• Do Sensory Processing Issues Get Better Over Time?

    For children with an autism spectrum disorder, sensory processing issues can be problematic. Overwhelmed by loud, chaotic environments, children with ASD may become overstimulated and act out in ways that are unsafe or inappropriate. Sometimes, parents make the decision to stop taking children into crowded places, to avoid meltdowns. But do these problems resolve themselves as the child grows to maturity?  

    In short, yes. For most people with ASD, sensory issues become much milder as the child grows. Sometimes they resolve on their own, but even when they’re severe and continue for many years, sensory processing issues do improve. Often, this improvement can be enhanced by skills learned in occupational therapy or by providing the child with environmental accommodations.  

    • Understanding sensory processing issues. Often, children with ASD have trouble processing sensory information they take in through not only their five senses- taste, sight, sound, touch, and smell- but also through two lesserknown internal senses. These internal senses are proprioception, which has to do with body awareness and movement, and vestibular sense, which involves balance and coordination. When a child is overly sensitive to sensory input, it can become overwhelming, which leads to avoidance. On the other hand, some children are undersensitive, which can cause them to bump into things and people intentionally, and seek out additional sensory stimulation. Some children face both issues, depending on the type of stimulation.  
    • Occupational therapy may help. Occupational therapists use different strategies, like swinging, spinning, and deep pressure, to help kids calm down, and they work with children on gross and fine motor skills. Some OTs work in schools, consulting on accommodations for children with ASD and helping children to regulate within the environment of the classroom. Pillows for sitting, weighted vests, fidgets, and breathing exercises can all provide sensory input that helps children feel more in control.  
    • Continuing to use the coping skills learned in OT can be beneficial. Using weighted blankets, drinking through a straw, chewing gums, wearing headphones in public places, and using fidget toys are all compensatory measures that can be helpful even for teenagers and adults. As people grow and mature, they learn to avoid potentially overwhelming situations, and how to develop strategies for self-help.  
    • Maturity can also bring the motivation to tolerate discomfort. Young children are not as self-aware as teenagers and adults, and so they may not realize which behaviors are not socially appropriate. As kids grow up, they learn to manage some of their sensory issues, so that they can achieve things they want, like staying in a social situation a little while longer. There are also neurodevelopmental processes that can help change certain behaviors and improve sensory issues.  
    • Sometimes, sensory issues stick around. Not everyone with sensory issues improve with time. Some people still require some accommodation in order to function in situations that they find stressful or overwhelming. Knowing how to adapt and how to self-advocate is important in managing sensory issues. Avoiding triggers like crowds and loud noises can help, as can compensatory tools like soft clothing and dark glasses. Technology is also a boon, and there are adaptive and assistive technology tools that can help people with sensory processing issues accomplish things they might otherwise have been unable to manage.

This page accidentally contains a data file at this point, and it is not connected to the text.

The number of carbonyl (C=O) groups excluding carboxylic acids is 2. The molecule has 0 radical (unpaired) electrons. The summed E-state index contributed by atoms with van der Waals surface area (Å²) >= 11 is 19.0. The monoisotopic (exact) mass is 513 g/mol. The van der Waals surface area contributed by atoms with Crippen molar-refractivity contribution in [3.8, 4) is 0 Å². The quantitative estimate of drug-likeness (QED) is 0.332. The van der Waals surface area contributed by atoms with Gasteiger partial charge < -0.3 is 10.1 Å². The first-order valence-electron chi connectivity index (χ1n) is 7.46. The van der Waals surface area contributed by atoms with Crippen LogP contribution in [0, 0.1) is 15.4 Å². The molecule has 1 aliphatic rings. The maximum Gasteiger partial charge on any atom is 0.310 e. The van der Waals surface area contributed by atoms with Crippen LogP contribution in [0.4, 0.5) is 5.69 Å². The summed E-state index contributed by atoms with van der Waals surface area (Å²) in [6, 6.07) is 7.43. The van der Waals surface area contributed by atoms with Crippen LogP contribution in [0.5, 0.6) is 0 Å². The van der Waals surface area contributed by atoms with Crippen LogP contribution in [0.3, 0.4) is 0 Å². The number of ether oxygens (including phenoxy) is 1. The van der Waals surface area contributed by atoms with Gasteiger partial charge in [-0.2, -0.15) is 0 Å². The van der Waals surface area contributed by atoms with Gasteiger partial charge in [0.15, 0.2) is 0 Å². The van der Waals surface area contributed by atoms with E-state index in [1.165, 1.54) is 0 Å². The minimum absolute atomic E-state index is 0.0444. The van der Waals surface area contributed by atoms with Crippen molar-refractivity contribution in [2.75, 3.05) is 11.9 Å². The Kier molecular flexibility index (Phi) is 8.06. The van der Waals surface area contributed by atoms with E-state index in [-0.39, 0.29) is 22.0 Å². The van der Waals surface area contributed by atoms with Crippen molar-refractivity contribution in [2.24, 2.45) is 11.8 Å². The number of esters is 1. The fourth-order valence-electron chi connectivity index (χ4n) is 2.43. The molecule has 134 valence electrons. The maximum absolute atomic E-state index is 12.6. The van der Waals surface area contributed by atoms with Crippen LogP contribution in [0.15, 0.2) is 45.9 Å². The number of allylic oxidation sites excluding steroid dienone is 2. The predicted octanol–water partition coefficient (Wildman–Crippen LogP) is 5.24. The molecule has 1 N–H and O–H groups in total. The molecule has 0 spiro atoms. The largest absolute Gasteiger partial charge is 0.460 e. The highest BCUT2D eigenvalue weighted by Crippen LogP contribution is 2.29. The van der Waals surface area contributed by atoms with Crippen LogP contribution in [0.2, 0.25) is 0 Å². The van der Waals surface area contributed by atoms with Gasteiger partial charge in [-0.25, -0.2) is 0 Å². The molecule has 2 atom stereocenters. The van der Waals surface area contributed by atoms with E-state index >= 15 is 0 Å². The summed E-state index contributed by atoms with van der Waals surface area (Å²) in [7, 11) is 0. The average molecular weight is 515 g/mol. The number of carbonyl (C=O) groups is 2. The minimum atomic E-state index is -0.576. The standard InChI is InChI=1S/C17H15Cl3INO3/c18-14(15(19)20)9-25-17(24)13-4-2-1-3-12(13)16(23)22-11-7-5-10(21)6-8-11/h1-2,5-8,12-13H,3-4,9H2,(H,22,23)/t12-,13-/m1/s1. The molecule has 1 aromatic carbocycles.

If your child has been diagnosed with Autism Spectrum Disorder, STAR of CA is here to offer support. Founded in 2006, we provide behavioral and psychological services to people with ASD and related disorders in a nurturing environment that offers support for the entire family. We love what we do, and are devoted to improving lives through focused, caring services. You can contact us through our website or by calling 805.588.8896. 

  • Conditions that Commonly Accompany Autism Spectrum Disorder

    People with Autism Spectrum Disorder face many challenges, not just from ASD, but also from conditions that often accompany it. Varying from one person to the next, these co-occurring conditions can have an impact on the timing of an ASD diagnosis, or can exacerbate symptoms. Since more than half of people with ASD have four or more accompanying conditions, it’s important to understand how some of the more common ones interact with ASD.  

    Conditions that coincide with Autism Spectrum Disorder typically fall into one of four categories: medical problems, developmental diagnoses, mental-health conditions, and genetic conditions. Examples of medical issues include epilepsy, gastrointestinal problems, or sleep disorders, while genetic conditions may include things like tuberous sclerosis complex and fragile X syndrome. Developmental diagnoses like language delay or an intellectual disability are common, as are mental-health conditions like attention deficit hyperactivity disorder, depression, or obsessive-compulsive disorder. 

    The occurrence of these conditions is hard to estimate, largely because of differences in diagnostic criteria and the diversity of people who have ASD. A child with a mood disorder, for instance, may not be accurately diagnosed if he or she does not speak. What’s more, presenting concerns like anxiety can look different in people with ASD than they do in those who are neurotypical. To try and overcome difficulties in diagnosis, researchers are looking for innovative solutions, like an autism-specific depression-screening questionnaire.  

    It’s important that we take a closer look at these co-occurring conditions because they can have a direct impact on a person’s well-being. If we could reach a better understanding of these conditions, we could improve the quality of life for people with ASD. Sometimes, resolving one of these accompanying conditions may even ease the symptoms of ASD. For instance, when sleep or gastrointestinal problems are resolved, the result is often improved mood and a decrease in the severity of challenging behaviors.